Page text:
The 85-year-old writer doesn’t own a TV, computer, or cellphone. If you call the landline at his country home in Port Royal, you won’t reach an answering machine. When he reads this profile, it will be because someone else printed it out. And, if his general approach to life is any indication, he will probably take his time.
It’s virtually impossible to imagine life in the modern world without our technological accessories, but Berry has consistently presented this spartan circumstance as a compelling proposition: An unplugged life, rooted in nature, he has argued, is the key to fulfillment.
He has insisted on individual responsibility: Indeed, Berry contends climate change advocates don’t go far enough and that “the origin of climate change is human laziness” — a view now widely adopted by those who would ban straws and limit their air travel.
If you ask the average person in Kentucky what he or she knows about Berry, those who have heard of him will tell you he’s a poet, or novelist, activist, environmentalist, or farmer. The truth is that Berry is a Renaissance man, skilled at all of it.
Bill McKibben’s environmental activism was spurred after his wife gave him a copy of Berry’s 1979 essay collection Home Economics, which offered ideas on how we can live a simple and grounded life at home. “There’s no writer working in the English language I admire as much,” McKibben says.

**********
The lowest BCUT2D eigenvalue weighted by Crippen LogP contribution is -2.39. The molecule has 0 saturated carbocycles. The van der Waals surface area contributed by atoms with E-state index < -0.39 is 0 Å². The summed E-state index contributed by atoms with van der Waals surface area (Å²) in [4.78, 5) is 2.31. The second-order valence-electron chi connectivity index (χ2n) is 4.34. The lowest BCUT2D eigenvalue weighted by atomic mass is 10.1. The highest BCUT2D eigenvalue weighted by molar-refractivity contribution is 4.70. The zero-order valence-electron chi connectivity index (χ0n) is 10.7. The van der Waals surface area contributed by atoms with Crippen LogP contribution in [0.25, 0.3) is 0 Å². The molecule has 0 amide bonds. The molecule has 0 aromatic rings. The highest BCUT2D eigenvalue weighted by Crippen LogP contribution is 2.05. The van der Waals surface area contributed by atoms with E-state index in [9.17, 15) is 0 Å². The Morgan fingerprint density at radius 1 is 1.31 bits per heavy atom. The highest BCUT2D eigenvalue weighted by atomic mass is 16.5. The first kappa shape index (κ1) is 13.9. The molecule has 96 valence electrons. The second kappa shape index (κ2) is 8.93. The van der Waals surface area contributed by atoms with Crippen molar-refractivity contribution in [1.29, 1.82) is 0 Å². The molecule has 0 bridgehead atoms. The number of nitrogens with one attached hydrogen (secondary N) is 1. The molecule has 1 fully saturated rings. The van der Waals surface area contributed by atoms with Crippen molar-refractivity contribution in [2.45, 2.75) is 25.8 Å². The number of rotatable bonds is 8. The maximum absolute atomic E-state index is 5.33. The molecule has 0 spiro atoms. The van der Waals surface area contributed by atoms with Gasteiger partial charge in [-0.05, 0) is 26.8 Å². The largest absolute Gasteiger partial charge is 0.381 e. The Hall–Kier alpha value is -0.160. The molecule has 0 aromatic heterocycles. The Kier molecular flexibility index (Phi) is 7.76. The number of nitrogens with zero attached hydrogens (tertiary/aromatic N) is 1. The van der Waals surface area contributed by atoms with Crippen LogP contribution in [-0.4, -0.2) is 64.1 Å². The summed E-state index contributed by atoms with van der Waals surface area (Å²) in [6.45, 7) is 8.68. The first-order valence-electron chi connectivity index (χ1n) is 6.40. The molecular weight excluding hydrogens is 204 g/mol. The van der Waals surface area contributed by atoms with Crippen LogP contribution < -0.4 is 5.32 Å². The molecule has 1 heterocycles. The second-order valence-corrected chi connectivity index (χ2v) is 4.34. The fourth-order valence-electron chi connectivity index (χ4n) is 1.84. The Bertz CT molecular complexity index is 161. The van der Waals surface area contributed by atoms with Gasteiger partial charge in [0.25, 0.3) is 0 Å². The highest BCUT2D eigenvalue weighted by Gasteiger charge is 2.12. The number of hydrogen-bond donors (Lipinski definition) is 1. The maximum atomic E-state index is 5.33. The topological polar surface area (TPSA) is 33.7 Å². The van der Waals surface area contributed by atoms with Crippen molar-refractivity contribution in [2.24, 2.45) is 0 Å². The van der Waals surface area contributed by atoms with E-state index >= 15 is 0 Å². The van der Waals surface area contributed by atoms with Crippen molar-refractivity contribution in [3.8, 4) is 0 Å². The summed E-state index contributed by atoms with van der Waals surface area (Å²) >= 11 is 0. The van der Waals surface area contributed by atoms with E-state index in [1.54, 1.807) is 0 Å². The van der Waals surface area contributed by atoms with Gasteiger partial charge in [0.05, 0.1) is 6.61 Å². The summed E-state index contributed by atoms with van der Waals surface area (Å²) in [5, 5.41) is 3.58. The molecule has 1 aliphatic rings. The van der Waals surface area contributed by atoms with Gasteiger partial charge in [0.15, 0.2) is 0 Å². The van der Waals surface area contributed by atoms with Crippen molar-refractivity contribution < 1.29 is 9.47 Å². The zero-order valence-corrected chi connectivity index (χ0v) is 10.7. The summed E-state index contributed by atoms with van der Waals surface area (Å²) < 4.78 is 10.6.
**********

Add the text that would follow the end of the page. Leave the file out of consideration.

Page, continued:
For the author Barbara Kingsolver, he’s something more: A fellow Kentuckian whose writings she turned to, she wrote in an email, “after I left home and learned with a shock that the outside world looks down on us.
“Decade after decade, I keep running up against the bigotry of American mainstream culture against Appalachians, farmers, and rural life, and I always come back to Wendell for solace,” she wrote. “Quietly and without bitterness he brings me home to myself, reminding me that all the ‘hillbilly elegies’ in the world can’t touch the strength of our souls or the poetry of our language.”
‘Exactly when we began a style of production and consumption that would eventually ravage planet earth, he decided to love the earth and live simply and barefoot upon it. Francis of Assisi is a Prime Attractor to what we really want, what we definitely need, and who we finally are. And, apparently, he did it all with a “perfect joy” that comes from letting go of the ego!’ -Richard Rohr, Center for Action & Contemplation
The change in my own inner climate. -Thomas Merton